The Detroit Red Wings got another restricted free agent under contract, announcing Adam Erne’s two year extension this morning. Per Elliotte Friedman:
When I made predictions about what each of the RFAs could get, I guessed that Erne would clock in at about $1.75M on a one-year “show me” deal. After scoring 11 goals in a shorter season and when the roster was utterly desperate for scoring of any kind, I thought that maybe Yzerman would do what he did with Bertuzzi and go shorter on term, watch how things played out, and since Erne is a UFA next season, get an extension done during the season if need be.
Instead, he did what others guessed which was offer two-years (which makes sense as well, avoiding the UFA season) and a little bit north of two million. Erne was the first of Yzerman’s “guys”, being acquired via trade back in 2019. His numbers exploded last season and he cashed in. Good for him. Better for the organization if he builds on it and becomes a scoring threat no one anticipated.
A Reasonable Deal for the Red Wings
Detroit was mired in cap hell for years until recently–when Yzerman took over and purged a horrible contract through a buyout (Justin Abdelkader) , let other ones expire (Darren Helm, Trevor Daley, Jonathan Ericsson), and then stayed very tight with term and dollars as he began to put his mark on the organization. The cap hit here, as some are saying it’s overreaching, is irrelevant.
The problem with the previous overpayments were the term involved. Go back and look at what Ken Holland did and then, look at what he’s doing now. Holland’s chief sin in cap management was offering longer terms with no trade clauses–something that absolutely hamstrung the team for years. Beyond that, Holland’s loyalty blinded his talent evaluation at times–a bad combination that saw the team hang onto players too long and leading the Red Wings into the abyss they’re climbing out of now.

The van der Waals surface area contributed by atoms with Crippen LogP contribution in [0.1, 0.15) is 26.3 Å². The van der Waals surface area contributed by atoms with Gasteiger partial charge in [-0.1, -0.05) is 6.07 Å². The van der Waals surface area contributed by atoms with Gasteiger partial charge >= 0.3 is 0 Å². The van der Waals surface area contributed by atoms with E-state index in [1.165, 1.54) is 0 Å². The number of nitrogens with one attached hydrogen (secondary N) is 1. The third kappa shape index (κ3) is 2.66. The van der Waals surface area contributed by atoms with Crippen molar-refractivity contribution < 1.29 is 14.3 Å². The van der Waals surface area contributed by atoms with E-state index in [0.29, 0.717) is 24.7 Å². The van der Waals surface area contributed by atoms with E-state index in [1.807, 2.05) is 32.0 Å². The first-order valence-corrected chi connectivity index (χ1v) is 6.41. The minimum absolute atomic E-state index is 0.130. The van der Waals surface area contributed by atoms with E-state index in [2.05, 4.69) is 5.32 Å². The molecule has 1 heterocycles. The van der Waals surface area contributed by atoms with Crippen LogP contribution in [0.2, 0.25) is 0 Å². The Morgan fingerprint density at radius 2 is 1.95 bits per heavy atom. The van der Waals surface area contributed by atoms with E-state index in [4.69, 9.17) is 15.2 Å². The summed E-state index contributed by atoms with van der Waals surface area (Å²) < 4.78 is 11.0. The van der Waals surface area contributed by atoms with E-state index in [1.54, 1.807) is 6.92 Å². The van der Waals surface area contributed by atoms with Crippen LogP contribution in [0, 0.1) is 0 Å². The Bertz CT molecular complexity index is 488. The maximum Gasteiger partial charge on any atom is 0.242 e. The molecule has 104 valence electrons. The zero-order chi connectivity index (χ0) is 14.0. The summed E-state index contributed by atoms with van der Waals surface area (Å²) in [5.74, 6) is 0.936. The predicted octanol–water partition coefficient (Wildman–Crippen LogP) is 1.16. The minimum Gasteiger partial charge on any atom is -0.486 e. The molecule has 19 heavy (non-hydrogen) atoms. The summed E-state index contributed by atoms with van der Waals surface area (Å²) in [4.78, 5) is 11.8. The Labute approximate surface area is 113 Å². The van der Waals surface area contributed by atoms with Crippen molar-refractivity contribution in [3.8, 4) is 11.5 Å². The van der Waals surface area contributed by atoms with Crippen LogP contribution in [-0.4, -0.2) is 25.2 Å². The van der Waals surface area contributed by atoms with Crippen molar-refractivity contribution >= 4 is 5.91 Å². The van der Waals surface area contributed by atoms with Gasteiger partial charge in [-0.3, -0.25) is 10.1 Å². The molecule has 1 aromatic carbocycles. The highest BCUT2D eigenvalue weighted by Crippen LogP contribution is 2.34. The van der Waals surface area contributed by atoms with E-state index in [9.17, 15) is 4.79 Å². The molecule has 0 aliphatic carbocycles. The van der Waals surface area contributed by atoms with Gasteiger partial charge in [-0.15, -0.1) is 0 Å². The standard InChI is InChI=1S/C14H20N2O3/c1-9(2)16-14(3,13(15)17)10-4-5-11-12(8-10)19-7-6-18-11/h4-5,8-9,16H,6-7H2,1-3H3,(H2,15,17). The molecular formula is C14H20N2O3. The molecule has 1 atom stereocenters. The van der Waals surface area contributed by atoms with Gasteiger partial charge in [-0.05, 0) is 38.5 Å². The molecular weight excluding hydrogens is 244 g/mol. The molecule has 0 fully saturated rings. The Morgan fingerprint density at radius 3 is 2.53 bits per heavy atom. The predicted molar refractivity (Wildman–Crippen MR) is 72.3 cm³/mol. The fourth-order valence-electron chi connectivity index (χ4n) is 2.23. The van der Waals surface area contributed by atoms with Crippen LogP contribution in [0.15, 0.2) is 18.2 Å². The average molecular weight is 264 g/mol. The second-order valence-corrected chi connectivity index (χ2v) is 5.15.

Had Yzerman signed Erne to a four-year term, by all means, I’d be calling this a loss. The one or two-year terms for role players–which is what Erne is right now–is precisely what they should be. Yzerman won’t be making any big moves until at earliest, next season–when the books shed some other big contracts and gives him even more financial freedom.
What about the situation in Vancouver?
After the Canucks locked up Jason Dickinson yesterday, their cap number was whittled down to a projected $10.6M with both Elias Pettersson and Quinn Hughes left to sign. Hughes is ineligible for an offer sheet–he has not accrued enough playing time in the NHL to warrant it. (Side note though–you have to figure the gentleman’s agreement amongst general managers would fly out the window if he were eligible). Pettersson–on the other hand–is open season.
The Vancouver Star’s Patrick Johnston wrote that the Canucks, according to agent Pat Brisson who represents both players, will get a deal done. He estimates that there’s about $12-$13M in wiggle room while it’s more like $16M after contracts hitting LTIR are factored in. This might be enough to pour cold water on anyone hoping for Pettersson to receive an offer sheet.
Pettersson is 22 and would immediately solve a massive issue in the Red Wings offense–a top line center. Larkin struggled a bit last season–but I still argue with more talent around him, he has less pressure to be “the guy” and will again generate the offense he’s capable of. Pettersson would certainly ease that burden here, and easily be Detroit’s #1 center.
However, the cost to get him would be steep, especially if the Red Wings hit that magic threshold of $10,276,830. If Vancouver didn’t match, four first round picks from Detroit become their’s. If that offer sheet occurred, it’s expected it would be in the tier just below this, which would be the 2022 1st, 2nd, and 3rd round picks along with the 2023 1st rounder.
Going just upon everything Yzerman has preached since he took the job, he’d be giving up a lot of draft capital for him, especially in a couple drafts that feature a lot of top end talent. In return, however, he’d get a ready made, proven center that would sew up the middle of the Wings offense for years to come. So if an offer sheet would occur, the latter tier would seem more likely.
Certainly it’s intriguing, but I’m not sure how realistic. Vancouver has cleared what seems appropriate to get both signed, and that’ seems the most likely outcome.
But it’s fun to hypothesize.
Regardless, with Erne signed for another couple seasons, the Red Wings have another scoring threat for the upcoming season. Now, it’s just Filip Hronek and Givani Smith left to extend.